Place turkey breast slices on a large plate. Spread 1 tsp of cream cheese on each slice. Place a pickle or strip of cucumber on each turkey slice and roll up.

Olives.

Olives are one of the nutritious staples of the Mediterranean diet. They are very high in heart-healthy monounsaturated fats and contain powerful antioxidants like oleuropein.

Depending on their size, 25 green or black olives contain about 100–175 calories.

Tomatoes and mozzarella sliced is a lovely thing..

Sun-Dried Tomatoes.

Sun-dried tomatoes contain more lycopene than regular tomatoes.

What’s more, they are usually packed in olive oil, which helps your body absorb more of the lycopene.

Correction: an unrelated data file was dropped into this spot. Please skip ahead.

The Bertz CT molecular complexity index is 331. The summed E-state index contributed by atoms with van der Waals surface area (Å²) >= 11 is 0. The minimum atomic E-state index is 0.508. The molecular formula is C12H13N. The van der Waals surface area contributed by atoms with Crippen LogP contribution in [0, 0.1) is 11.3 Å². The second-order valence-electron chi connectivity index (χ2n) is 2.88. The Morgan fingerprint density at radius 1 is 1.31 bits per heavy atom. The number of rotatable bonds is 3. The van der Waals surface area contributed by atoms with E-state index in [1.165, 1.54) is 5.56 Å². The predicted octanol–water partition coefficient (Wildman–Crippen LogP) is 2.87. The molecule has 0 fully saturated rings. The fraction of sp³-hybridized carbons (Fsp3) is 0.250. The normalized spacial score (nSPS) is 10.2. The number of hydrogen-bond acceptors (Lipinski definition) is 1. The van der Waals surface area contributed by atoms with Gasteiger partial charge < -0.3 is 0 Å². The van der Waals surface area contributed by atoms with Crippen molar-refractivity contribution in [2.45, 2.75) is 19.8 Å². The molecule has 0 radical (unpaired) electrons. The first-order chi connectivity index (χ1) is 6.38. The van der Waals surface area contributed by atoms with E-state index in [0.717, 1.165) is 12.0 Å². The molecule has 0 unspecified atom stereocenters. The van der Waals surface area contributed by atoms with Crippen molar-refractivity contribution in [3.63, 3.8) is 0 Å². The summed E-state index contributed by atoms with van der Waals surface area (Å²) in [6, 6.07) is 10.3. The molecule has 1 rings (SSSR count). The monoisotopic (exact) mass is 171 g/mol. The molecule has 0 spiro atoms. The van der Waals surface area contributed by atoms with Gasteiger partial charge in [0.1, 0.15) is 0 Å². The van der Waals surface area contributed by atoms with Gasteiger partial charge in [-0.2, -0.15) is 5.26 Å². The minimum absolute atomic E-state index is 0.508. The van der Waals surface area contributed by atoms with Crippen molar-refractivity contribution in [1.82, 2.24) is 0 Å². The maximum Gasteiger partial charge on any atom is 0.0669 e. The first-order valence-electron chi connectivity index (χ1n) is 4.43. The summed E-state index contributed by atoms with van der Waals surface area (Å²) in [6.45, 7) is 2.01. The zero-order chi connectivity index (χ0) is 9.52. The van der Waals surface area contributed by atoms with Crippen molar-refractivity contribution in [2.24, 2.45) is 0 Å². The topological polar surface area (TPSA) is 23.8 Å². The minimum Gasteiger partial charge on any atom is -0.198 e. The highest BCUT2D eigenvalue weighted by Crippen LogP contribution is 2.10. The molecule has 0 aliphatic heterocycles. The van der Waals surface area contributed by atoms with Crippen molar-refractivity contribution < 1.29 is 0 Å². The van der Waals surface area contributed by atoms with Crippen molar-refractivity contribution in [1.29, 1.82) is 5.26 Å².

A 3.5 oz (100 grams) serving of sun-dried tomatoes packed in oil provides 170% of the RDI for vitamin C and contains a little more than 200 calories.

Marinated Artichoke Hearts.

Marinated artichoke hearts are delicious and nutrient-dense.

Artichoke hearts contain fibre and are a good source of vitamin K and folate.

Studies have shown that artichokes help protect the cells lining your arteries and contain prebiotic fibres that nourish the beneficial bacteria in your gut.

A 3.5 oz (100 grams) serving of artichoke hearts marinated in olive oil contains about 190 calories.

Homemade Beef Jerky…The Thai Way…

  • 1 lb top round steak, cut into strips measuring approximately 4 inches long, ½ inch wide, and ¼ inch thick
  • 2 tbsp fish sauce
  • 1 tbsp dark or light soy sauce
  • 2 tsp sugar
  • ½ tsp ground white (or black) pepper
  • Vegetable oil for frying